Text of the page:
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Higher 2022 capex foreseen during Q3 calls, but operators to remain disciplined

Third-quarter 2021 upstream calls were dominated by operator assurances that high oil prices won’t sway them from continued capital and production discipline, while they also detailed progress in low-carbon initiatives and a desire to return more of their torrential cash flows to investors.

In the face of $80-plus WTI crude prices, upstream operators largely left 2021 capital budgets unchanged but said capex for next year was shaping up to be about 10%-20% higher year on year – much of which stems from inflation, analysts and observers said.

“The majority of operators are sticking to their prior capex for this year,” S&P Global Platts Analytics senior energy analyst Sami Yahya said. “For next year, while many operators plan to disclose budgets in the next quarter, [the overall] plans are to stick to maintenance capital which entails an increase in budgets between 10%-15% given expected price inflation and the need to bring online more wells to sustain their Q4 2021 volumes into next year.”

Production growth remains an “afterthought,” Yahya said, which is evidenced by the fact that Q3 was a “blowout quarter” in terms of free cash flow generation that was funneled toward debt reduction and rewarding investors.

Free cash flows in Q3 were 40% higher sequentially, compared to 18% in Q2 in Platts Analytics’ sample of 20 E&Ps, he said.

KeyBanc analyst Leo Mariani thinks 2022 budgets will be higher by as much as 20% year on year although he said nearly half of that will be attributable to inflation.

Capex growth ‘far less’ than in past

“[But even 20%] is far less than what we would have seen in previous commodity cycles of at least a 50% increase at current oil and gas prices, as relative discipline appears to be holding,” Mariani said in a Nov. 9 investor note.

According to Evercore ISI’s James West, oil and gas capex for his investment bank’s independent and integrated E&P coverage universe — which includes most of the large public names – has increased 15% in 2021 year over year to $19.5 billion, outpacing the 8% yearly increase in production on a boe/d basis.

“Independent E&P spending has ramped 76% year over year [in 2021] while production is up only 16%,” West added in a Nov. 8 investor note. “Efficiency gains are continuing as every 1,000 boe/d of production costs $1.01 million versus $1.08 million in Q3 2020.”

A few larger E&P companies such as ConocoPhillips and EOG Resources indicated they could grow oil production some in 2022, said Mariani.

ConocoPhillips said it plans to continue growing its Eagle Ford Shale production in South Texas in the next few years. There may be some incremental capital spending in the US, Norway, Alaska and Canada next year, but specifics won’t be known until the company unveils its capital plan for next year in December 2021.

EOG expects no more than 5% oil production growth in 2022 compared to 2021, as the the company may return to pre-coronavirus pandemic oil production levels if it sees spare oil production capacity lower and also global inventories that are below five-year averages.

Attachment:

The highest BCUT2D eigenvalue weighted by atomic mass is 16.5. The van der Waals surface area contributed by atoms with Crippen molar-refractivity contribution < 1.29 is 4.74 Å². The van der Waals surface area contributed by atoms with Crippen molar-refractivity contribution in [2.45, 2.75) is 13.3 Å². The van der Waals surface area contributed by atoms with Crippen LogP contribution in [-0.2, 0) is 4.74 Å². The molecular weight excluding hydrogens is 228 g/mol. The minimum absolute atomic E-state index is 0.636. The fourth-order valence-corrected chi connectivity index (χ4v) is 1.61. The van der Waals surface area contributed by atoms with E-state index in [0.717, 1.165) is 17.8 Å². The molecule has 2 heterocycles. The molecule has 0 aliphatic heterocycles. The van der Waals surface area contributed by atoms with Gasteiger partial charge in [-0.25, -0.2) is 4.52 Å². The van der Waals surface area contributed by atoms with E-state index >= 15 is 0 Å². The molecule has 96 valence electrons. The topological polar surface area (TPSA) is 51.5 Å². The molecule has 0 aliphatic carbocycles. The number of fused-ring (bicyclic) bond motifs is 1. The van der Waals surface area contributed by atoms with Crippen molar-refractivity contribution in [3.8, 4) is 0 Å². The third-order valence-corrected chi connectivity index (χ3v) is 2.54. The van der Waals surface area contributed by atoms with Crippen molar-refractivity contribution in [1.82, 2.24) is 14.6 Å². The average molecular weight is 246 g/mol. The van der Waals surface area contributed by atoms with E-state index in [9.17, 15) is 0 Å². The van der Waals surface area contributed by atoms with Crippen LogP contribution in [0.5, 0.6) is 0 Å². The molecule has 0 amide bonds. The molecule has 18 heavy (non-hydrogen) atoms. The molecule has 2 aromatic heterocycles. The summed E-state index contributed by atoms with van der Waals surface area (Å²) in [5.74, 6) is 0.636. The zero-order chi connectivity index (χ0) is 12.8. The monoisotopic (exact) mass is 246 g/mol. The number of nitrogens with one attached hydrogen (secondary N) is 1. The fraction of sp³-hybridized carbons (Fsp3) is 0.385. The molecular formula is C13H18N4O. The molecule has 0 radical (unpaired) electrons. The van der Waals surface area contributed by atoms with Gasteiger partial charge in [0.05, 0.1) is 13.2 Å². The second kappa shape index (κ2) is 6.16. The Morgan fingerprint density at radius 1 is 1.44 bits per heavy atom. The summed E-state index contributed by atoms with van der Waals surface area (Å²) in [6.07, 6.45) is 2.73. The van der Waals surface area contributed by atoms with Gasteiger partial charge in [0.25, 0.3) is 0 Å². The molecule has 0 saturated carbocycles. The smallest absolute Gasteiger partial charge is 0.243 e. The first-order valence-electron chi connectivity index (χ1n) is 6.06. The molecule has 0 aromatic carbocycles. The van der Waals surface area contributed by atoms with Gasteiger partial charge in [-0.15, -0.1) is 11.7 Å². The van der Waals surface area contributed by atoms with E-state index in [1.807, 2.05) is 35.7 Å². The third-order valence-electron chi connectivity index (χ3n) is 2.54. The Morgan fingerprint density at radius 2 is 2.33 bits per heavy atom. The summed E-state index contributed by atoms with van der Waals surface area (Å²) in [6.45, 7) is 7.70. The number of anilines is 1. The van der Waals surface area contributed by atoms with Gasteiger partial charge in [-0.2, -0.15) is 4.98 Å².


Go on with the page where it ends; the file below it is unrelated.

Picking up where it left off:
Upstream operators’ Q3 calls also had more news about searching not only for improvements in emissions that have been a feature of E&P quarterly calls for the past couple of years, but also chat about some actual projects.

Progressing low-carbon projects

Small US Gulf of Mexico operator Talos Energy, for instance, forged a carbon capture/storage project offshore with TechnipFMC in October, outlined on its Q3 call. And ConocoPhillips’ new low-carbon group is eyeing development of CCS and also hydrogen projects, which company CEO Ryan Lance said both “have a strong adjacency” to its core businesses and competencies.

A recent study by consultants Deloitte noted upstream merger and acquisition activity may increasingly be influenced by the carbon profile of assets on the market. Properties with “limited visibility” on emissions might find fewer potential buyers, it said.

“Companies pursuing their net-zero goals are either looking to acquire low-carbon-intensity barrels or divest the high-intensity ones, implying that there might be an acreage consolidation or portfolio restructuring on the horizon,” Deloitte said. “A large resource size and an attractive offering price may not be enough to elicit a response from a buyer focused on meeting net-zero targets.”

While a few smaller E&P operators are in the market looking for deals, larger operators – many of whom are still digesting major acquisitions during the last year – said during Q3 calls they have a full plate for now and are more interested in bolt-on or smaller acreage additions.

In November 2021, three M&A transactions with a combined value of $3.1 billion have brought the deal total this year to the highest level since 2014, Platts Analytics analyst Nathan Hasbrook said in a recent report.

“This year has had an unprecedented level of M&A activity, which now stands at $53.9 billion year to date,” Hasbrook said. “While it is no surprise that the Permian Basin accounts for the bulk of all transactions at 60%, the Haynesville has had an unusually active year.”

The gas-weighted Haynesville Shale, sited in East Texas/Northwest Louisiana, has had $6.75 billion in activity, making up 13% of all deals year to date, he said. “That makes it the second most active basin for M&A.”
Source: Platts

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